Different people deal with stress and anxiety in different ways. One common response to stress that is often unconscious is bruxism, also known as teeth grinding.
Experienced by somewhere between half and 96 percent of the adult population, teeth grinding isn't always a serious habit, but if left unnoticed, it can have grave consequences. These consequences include the wearing down of enamel and eventual loss of teeth altogether, and painful disorders, such as TMJ. More common and less serious symptoms include facial pain and jaw clicking-- although the latter could be considered more serious if the jaw joint were to become arthritic.
Periodontal disease affects millions of Americans. The CDC estimates that 47.2 percent of adults older than 30 have it in some form and 70.1 percent of adults over the age of 65 have it. This disease can lead to pain, loss of teeth, problems with the jaw and numerous other issues that can become lifelong problems.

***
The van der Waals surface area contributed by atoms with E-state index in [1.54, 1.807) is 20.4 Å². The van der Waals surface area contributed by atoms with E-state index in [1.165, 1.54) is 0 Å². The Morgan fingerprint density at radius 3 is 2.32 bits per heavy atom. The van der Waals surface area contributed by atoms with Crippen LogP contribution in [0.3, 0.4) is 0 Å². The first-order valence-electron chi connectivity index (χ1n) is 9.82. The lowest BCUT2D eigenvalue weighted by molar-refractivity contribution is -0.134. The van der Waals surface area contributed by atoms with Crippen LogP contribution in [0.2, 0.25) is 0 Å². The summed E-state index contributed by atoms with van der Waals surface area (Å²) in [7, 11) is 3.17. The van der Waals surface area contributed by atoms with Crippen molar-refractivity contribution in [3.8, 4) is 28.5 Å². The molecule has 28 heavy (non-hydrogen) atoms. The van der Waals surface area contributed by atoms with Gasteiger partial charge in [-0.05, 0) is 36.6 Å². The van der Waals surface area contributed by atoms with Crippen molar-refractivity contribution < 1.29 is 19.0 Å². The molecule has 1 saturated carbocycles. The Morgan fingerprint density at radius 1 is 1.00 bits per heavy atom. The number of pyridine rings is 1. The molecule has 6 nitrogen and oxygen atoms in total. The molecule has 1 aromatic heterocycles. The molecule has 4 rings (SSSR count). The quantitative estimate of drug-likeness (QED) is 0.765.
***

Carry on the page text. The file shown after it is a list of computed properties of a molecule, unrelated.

The most effective way is to begin treating periodontal disease in its earliest stages. This allows progression to not only be halted, but to also be reversed with the right amount of care.
Gingivitis can be considered the earliest stage of periodontal disease. Learning how to recognize it and what can be done to treat it can be essential to keeping your mouth free of periodontal disease. Your teeth and your whole mouth will thank you when you do.